Statement on Video of Chicago Police Shooting

CHICAGO—(ENEWSPF)—December 8, 2014. University of Chicago Law Professor Craig Futterman and writer Jamie Kalven issued a statement today calling on the City of Chicago to release video footage of the police shooting of Laquan McDonald, a 17-year-old black youth, on October 20.

On the basis of their investigation of the incident, Futterman and Kalven say that there is strong evidence that the shooting was not justified.

Laquan McDonald was shot and killed by a police officer at 41st and Pulaski.  Spokesperson for the Fraternal Order of Police, Pat Camden, said the boy was carrying a knife and threatened the officers.  

A witness disagrees, saying Laquan was shying away from the officers when he was first shot. Then, according to the witness, as Laquan lay writhing on the ground, the officer fired repeatedly into his body.

Chicago Police Department policy requires officers to activate their in-car cameras when in pursuit. There is almost certainly video footage of the incident.

“Sources report that a police officer repeatedly fired into the boy’s body as he lay on the ground,” said Futterman. “If they are correct, this isn’t a case of self defense. It’s an execution. The video should reveal the truth.”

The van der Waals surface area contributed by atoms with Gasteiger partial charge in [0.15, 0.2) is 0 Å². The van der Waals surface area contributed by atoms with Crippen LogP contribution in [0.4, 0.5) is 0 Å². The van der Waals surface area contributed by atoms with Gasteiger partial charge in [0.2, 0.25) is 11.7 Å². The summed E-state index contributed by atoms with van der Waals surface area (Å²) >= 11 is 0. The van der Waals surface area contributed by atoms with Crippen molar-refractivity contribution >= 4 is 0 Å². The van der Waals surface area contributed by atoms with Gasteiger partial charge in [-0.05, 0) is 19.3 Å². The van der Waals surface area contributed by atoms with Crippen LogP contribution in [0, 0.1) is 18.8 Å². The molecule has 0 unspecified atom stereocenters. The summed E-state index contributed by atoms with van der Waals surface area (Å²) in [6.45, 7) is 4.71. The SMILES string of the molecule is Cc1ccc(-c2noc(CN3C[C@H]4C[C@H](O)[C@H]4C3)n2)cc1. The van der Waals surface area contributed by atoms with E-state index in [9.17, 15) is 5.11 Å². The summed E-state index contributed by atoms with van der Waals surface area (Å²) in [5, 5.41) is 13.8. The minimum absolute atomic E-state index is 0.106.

Against the background of a series of recent deaths of black men at the hands of the police in Ferguson, New York, and Cleveland, Futterman and Kalven call on the City to release all video footage of the incident. They write:

Ultimately, the issue of transparency in this case turns on the question being posed by public demonstrations across the nation: how much do we, as a society dedicated to equality under law, value the lives of black lives?

Craig Futterman is Clinical Professor of Law at the University of Chicago Law School, where he directs the Civil Rights and Police Accountability Project at the Mandel Legal Aid Clinic.

Jamie Kalven, a writer and human rights activist, is director of the Invisible Institute, a journalistic production company. He was the plaintiff in Kalven v. Chicago, a decision of the Illinois Appeals Court earlier this year that opened police misconduct files to the public.

Read their full statement here:


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